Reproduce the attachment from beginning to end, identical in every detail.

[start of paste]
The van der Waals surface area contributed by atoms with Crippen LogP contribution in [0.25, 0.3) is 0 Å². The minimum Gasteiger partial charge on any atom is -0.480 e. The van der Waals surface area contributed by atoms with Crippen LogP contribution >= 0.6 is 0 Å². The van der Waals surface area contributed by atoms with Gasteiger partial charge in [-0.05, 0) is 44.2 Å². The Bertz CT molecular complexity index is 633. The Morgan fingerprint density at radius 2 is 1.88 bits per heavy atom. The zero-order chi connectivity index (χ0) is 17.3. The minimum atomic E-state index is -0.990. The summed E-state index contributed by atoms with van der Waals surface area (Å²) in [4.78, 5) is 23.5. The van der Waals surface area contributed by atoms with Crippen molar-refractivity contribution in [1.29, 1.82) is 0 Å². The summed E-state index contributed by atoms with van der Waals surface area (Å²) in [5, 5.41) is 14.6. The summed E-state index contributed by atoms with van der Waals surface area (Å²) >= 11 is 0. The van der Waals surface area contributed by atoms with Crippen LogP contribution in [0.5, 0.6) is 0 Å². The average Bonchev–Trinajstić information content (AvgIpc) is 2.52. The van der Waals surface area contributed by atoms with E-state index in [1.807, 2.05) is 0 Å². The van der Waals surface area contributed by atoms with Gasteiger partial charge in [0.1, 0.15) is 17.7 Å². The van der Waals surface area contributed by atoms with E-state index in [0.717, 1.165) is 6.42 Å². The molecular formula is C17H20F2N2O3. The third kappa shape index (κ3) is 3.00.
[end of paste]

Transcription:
The van der Waals surface area contributed by atoms with Crippen LogP contribution in [0.25, 0.3) is 0 Å². The minimum Gasteiger partial charge on any atom is -0.480 e. The van der Waals surface area contributed by atoms with Crippen LogP contribution >= 0.6 is 0 Å². The van der Waals surface area contributed by atoms with Gasteiger partial charge in [-0.05, 0) is 44.2 Å². The Bertz CT molecular complexity index is 633. The Morgan fingerprint density at radius 2 is 1.88 bits per heavy atom. The zero-order chi connectivity index (χ0) is 17.3. The minimum atomic E-state index is -0.990. The summed E-state index contributed by atoms with van der Waals surface area (Å²) in [4.78, 5) is 23.5. The van der Waals surface area contributed by atoms with Crippen molar-refractivity contribution in [1.29, 1.82) is 0 Å². The summed E-state index contributed by atoms with van der Waals surface area (Å²) in [5, 5.41) is 14.6. The summed E-state index contributed by atoms with van der Waals surface area (Å²) >= 11 is 0. The van der Waals surface area contributed by atoms with Crippen LogP contribution in [0.5, 0.6) is 0 Å². The average Bonchev–Trinajstić information content (AvgIpc) is 2.52. The van der Waals surface area contributed by atoms with E-state index in [1.807, 2.05) is 0 Å². The van der Waals surface area contributed by atoms with Gasteiger partial charge in [0.1, 0.15) is 17.7 Å². The van der Waals surface area contributed by atoms with E-state index in [0.717, 1.165) is 6.42 Å². The molecular formula is C17H20F2N2O3. The third kappa shape index (κ3) is 3.00.